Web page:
Departments: Internal Medicine - Professor, Biomedical Informatics - Adjunct Professor, Family & Preventive Medicine - Adjunct Professor, Human Genetics - Adjunct Professor
Divisions: Hematology/BMT, Public Health
Academic Office Information
Nicola J. Camp, PhD
Professor, Internal Medicine
Senior Research Director, Utah Population Database
Co-Director, STARS Training Program
Nicola J. Camp, PhD, is a professor in the Departments of Medicine (Division of Hematology and Hematologic Malignancies) and Human Genetics at the University of Utah School of Medicine. She is a Huntsman Cancer Institute investigator, and a member of the Cancer Control and Population Sciences program. As a genetic epidemiologist/statistical geneticist, her research interests include the identification of heritable genetic risk variants and the development of novel methods.
The identification of inherited genetic risk variants is critical in understanding disease mechanisms. However, such discoveries are challenging for complex diseases. Novel methods and study designs play essential roles in addressing these challenges. Certainly there is no guarantee that a new method will produce a leap of knowledge; however, it can be high-impact and cutting edge when it does. The hope is that a better understanding of inherited genetic risk will lead to improvements in prevention, detection, diagnosis, and treatment strategies. Camp’s current research focuses on the identification of germ-line genetic variants that increase susceptibility to breast cancer, chronic lymphocytic leukemia (CLL) and multiple myeloma (MM) and her projects include: whole exome and whole genome massively parallel sequencing in a high-risk CLL pedigree; high-density genomewide SNP genotyping in CLL, MM and controls; and apoptosis candidate pathway genotyping and sequencing in high-risk breast cancer and controls. These projects often involve multi-disciplinary collaborations across campus, in addition to joint research performed within the context of large, national and international consortia.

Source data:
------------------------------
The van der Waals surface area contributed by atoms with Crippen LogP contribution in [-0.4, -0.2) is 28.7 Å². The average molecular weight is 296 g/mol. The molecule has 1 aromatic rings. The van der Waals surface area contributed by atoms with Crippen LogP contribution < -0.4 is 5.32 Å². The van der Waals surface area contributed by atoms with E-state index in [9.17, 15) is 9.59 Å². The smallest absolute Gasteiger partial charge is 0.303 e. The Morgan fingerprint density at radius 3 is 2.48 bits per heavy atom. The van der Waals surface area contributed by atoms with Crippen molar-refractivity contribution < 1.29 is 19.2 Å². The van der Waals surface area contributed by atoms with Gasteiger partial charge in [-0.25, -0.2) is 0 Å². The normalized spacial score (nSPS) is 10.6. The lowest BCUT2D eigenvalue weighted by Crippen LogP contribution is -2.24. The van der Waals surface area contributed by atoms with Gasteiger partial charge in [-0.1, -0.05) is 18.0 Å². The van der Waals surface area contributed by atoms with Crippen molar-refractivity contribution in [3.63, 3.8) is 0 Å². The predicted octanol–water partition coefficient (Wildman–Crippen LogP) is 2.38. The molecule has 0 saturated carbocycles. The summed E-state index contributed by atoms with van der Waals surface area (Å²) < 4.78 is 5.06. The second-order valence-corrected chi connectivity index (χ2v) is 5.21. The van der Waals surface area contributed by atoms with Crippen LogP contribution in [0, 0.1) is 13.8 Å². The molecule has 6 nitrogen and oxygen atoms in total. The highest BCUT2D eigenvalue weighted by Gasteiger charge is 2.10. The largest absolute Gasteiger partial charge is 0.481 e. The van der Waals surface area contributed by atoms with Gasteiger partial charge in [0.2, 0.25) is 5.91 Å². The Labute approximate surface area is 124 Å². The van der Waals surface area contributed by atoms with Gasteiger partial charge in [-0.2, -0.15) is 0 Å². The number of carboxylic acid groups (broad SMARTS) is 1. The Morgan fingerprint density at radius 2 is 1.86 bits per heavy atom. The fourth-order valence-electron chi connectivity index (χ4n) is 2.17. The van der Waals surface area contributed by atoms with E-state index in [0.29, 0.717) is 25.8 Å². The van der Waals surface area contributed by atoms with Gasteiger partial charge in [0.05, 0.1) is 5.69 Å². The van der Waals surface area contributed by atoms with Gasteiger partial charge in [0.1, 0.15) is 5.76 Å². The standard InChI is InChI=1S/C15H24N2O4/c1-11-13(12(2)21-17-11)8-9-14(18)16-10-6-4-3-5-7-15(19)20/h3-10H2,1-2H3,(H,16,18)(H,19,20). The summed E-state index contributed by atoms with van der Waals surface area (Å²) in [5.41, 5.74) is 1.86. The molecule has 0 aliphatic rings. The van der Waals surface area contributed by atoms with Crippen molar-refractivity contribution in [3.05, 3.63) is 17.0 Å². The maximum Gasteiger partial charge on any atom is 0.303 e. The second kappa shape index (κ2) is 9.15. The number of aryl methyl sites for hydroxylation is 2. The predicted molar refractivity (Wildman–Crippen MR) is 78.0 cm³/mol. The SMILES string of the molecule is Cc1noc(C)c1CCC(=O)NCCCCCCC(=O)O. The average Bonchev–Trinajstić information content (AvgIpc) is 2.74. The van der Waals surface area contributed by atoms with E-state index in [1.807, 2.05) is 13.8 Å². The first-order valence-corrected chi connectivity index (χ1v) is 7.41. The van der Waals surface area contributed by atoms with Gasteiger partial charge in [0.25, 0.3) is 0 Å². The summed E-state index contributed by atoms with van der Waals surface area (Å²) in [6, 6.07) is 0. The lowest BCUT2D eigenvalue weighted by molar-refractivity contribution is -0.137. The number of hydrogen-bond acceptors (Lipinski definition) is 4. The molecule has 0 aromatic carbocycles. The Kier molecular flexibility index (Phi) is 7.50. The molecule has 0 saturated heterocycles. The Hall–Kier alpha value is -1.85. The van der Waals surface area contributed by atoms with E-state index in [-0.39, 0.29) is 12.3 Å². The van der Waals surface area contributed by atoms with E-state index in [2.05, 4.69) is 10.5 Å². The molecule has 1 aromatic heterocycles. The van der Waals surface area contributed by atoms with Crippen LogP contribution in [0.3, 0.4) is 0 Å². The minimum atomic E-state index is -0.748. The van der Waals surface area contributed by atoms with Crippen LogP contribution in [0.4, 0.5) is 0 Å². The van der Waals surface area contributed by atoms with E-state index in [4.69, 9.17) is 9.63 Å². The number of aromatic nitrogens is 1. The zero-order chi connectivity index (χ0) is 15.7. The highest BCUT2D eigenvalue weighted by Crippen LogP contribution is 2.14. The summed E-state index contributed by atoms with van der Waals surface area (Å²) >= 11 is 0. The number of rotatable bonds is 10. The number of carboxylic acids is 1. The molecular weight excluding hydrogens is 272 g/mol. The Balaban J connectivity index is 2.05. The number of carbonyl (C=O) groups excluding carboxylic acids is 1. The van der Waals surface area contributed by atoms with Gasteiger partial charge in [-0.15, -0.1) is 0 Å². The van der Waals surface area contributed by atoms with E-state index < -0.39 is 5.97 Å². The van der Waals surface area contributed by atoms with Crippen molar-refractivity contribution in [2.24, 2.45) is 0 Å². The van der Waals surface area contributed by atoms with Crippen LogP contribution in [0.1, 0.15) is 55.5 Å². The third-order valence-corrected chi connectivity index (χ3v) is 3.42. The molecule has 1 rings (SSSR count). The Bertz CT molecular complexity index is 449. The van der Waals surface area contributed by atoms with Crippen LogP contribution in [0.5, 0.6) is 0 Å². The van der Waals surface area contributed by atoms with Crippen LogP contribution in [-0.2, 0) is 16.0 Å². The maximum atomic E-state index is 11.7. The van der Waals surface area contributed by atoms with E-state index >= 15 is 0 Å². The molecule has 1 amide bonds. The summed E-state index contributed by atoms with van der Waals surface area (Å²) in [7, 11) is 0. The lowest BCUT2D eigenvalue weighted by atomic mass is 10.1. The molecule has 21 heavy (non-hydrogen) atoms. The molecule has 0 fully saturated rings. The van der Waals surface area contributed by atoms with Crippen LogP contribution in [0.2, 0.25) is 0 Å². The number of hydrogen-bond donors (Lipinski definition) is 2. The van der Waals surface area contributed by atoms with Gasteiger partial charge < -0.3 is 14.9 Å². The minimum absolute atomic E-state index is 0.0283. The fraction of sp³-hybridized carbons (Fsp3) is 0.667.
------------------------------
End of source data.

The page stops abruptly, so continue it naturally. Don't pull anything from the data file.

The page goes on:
Camp received her PhD in statistical genetics from the University of Sheffield, UK. She received post-doctoral training in molecular and genetic medicine at the University of Sheffield Medical School, UK. In the past, Camp served on the Graduate Council as the School of Medicine representative and on the University Academic Senate. She has received the Reed Gardner Award for Faculty Excellence, has been honored by the Leukemia and Lymphoma Society for her research and is a recipient of a Presidential Early Career Award for Scientists and Engineers. She currently acts on the editorial board of two genetics journals and is a member of the American Society of Human Genetics, the American Association for Cancer Research and the International Genetic Epidemiology Society.
Nicola J. Camp, PhD, joined the University of Utah in 1998. She is a Mathematician-Statistician trained in genetic epidemiology and statistical genetics in the United Kingdom. She is a Professor in the Division of Hematology and Hematological Malignancies, Department of Medicine, University of Utah School of Medicine and a cancer investigator at Huntsman Cancer Institute in the Cancer Control and Population Sciences research program. She also leads HCI's Womens’ Disease Oriented Team with David Gaffney, MD. Her research focuses on the identification of inherited genetic mutations that increase risk to cancers, specifically breast cancer and hematological malignancies. She often uses the rich genealogy in the Utah Population Database (UPDB) together with cancer diagnoses from the Utah Cancer Registry to study large cancer families. Using her mathematical background, Nicola also develops new statistical methods for genetic studies. Nicola has authored more than 140 publications and mentored over 40 students from the molecular biology, biomedical informatics, and MSTAT programs. More information can be found at http://www.huntsmancancer.org/camplab
University of Sheffield, Division of Molecular and Genetic Medicine, School of Medicine
University of Sheffield, Section of Probability Statistics, School of Medicine
University of Sheffield